Aleksandar • Vacić

iOS bits and pieces

Click keyboards

I type a lot. I mean, a lot. Code, email, documents, articles, whatever - keyboard is still the main input device for me, much more than mouse is.

All keybords should be like this

Now, ignoring the high-school time when I owned Amiga 500, I’m typing on PC keyboards for little over one decade. I changed probably two dozen keyboards in that time, either at home or various companies I worked for.

There is only one I really loved and that is Focus 2001, the old model, with Print Screen, Scroll Lock and Pause keys at the top. New model include stupid, useless Sleep/Wake/Power keys, and the middle part of the keyboard is totally ruined. A depressing-to-look-at successor, since the type-feel of this keyboard is fantastic. Just the right dose of pressure, clear clicking sound and desired letter is up - there’s no chance of mis-typing or false-typing, something often happening with my current HP-branded soft-touch garbage.

These sentences are written on the very same Focus; I found it in an old closet, wrapped away long time ago when some keys (both Shifts among them) deteriorated from unhuman usage (pinball simulators and Mortal Kombat). I unhinged the problematic keys (there was like 8-9 of them), clean them separately, washed the whole board, reattached the keys and it all worked, apart from the Space key, of which one under-part was broken. I worked-out a replacement using some plastic and glue, and it seems to work so and so.

Even so badly broken, it is better than membrane-based keyboards you can buy for 10 bucks in any store.

Product activation

As the company that sells envious amount of software, Microsoft has vast interest in fighting piracy and unauthorized use of its software. Since Office XP they introduced product activation. In the nutshell, this means that apart from required product key, you must activate the software with Microsoft in the first 30 days or 50 starts or something similar. Activation can be done over Internet or telephone.

It’s doubtful how effective this really is, since product activation can be voided with cracks. PA sounds like a good solution since it should prevent users of pirated software to do thing like automatic updates, but even that can be circumvented. I have no idea what impersonation routines Microsoft uses. I would expect AU service to ask for the product key and some sort of PA id which should not be easily faked or could be checked in some sort of internal database. This could also be nonsense.

But the locking of activation down to your computer innards - that is plain stupid. If you change any internal part - graphic card, hard disk, whatever - you need to repeat the activation. Death blow to the whole concept comes with the limited amount of activations per product key.

Let me illustrate…

Altec Lansing arrives and takes the throne

For some time now, I’m collecting old computer parts to bundle computer system for my sister. I have practically everything apart from motherboard, memory and speakers. I planned long time ago to replace the memory with something more akin to overclocking, so the memory is somewhat solved. I’ll fetch some used nForce2 board, which left me with speakers.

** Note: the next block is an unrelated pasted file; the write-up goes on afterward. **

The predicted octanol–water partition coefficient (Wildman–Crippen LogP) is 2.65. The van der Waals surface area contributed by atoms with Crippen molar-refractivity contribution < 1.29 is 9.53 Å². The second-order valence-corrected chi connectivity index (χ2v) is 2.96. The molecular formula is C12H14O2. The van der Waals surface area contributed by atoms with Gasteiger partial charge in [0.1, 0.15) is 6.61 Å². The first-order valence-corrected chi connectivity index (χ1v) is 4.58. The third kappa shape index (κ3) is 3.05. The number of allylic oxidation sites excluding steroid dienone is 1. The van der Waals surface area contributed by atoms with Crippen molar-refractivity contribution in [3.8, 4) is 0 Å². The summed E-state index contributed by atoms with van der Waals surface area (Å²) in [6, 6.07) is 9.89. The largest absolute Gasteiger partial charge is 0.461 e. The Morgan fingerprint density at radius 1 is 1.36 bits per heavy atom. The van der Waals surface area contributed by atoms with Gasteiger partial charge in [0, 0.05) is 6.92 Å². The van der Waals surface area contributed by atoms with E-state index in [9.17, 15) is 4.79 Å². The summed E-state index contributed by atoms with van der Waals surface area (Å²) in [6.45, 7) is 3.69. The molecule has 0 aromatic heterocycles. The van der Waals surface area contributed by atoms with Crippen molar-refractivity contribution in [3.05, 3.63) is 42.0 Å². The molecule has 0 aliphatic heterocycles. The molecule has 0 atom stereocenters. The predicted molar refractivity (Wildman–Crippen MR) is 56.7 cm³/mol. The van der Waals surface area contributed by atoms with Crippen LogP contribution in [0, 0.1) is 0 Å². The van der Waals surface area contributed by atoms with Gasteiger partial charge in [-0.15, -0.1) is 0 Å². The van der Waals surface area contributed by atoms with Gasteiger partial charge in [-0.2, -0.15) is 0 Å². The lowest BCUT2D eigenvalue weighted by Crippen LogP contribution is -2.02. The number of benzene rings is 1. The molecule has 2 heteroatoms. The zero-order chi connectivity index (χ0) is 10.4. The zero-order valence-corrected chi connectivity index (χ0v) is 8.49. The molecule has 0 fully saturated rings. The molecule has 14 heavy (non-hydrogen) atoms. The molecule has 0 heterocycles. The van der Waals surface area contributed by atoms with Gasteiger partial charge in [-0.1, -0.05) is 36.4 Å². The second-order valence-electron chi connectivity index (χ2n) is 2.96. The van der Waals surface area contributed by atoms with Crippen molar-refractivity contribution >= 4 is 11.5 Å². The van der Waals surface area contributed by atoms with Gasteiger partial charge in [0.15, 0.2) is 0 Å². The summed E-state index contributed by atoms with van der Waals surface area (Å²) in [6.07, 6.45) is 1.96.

I’ve had Jazz J-7907 for several years (four or more, can’t remember) and they were working acceptably. My wallet would start screaming every time I went to visit a friend with hardware 5.1 decoder and set of Jamo speakers, but I thought that nothing like that is possible on PC speakers, hence I never bothered to look for new speakers.

Now, I needed to buy something. I could’ve gone cheap with used speakers for €20 or something. After a bit of thought, I figured that it’s about time to update my sound system, as it turned out to be the oldest component in my home setup. Quick surf through hardware sites yielded Altec Lansing 5100 - often mentioned as “look-upon” set in the middle class. I read several reviews from the web and decided to get them; little below €150, here in Belgrade.

Official image of the setup

Reviews are one thing, but the actual sound experience can be so different from person to person. Sound experts can rate them as promising or not bad, while general users would rave (difference similar to what good web site means when you ask me and average Joe). So, I employed the one and only way to test 5.1 speakers: The Lobby shooting spree scene from The Matrix.

Man, how good this beauty sounds.

Dream is complete

It is hard to find the right words. There is nothing new to see, nothin' else to expect, to eagerly await. The dream is over, I’m awake.

For the previous two extended installments, I could not wait and kept buggin' the local distributor for weeks, hoping to pick it up the same day it’s out.

Because of the personal tragedy, enthusiasm for the last part was missing. I did not bought it the first day it was in the store. The whole week passed, as I decided to wait for the collector’s gift set edition to appear.

The urge to watch as soon as I got home was also gone. With Two Towers, I first got it into the DVD player, hit Play and then took my shoes off and changed clothes (while the intro was running). With Return of the King, I got home, talked to my girlfriend, called my mom and sister in Pirot, had dinner…there was no rush at all.

Ring, with faded image of Arwen Undomiel

I finished the first watching now, and despite the dark thoughts that clouds my mind in the last few weeks, Return of the King managed to transcend me into this beautiful, enchanted world - for those few hours I was…calm. Words fail me and are slow to come by. It will need more viewings. I might never get to do the actual writing of the whole trilogy. It would not matter really. These will be the movies I will replay for life.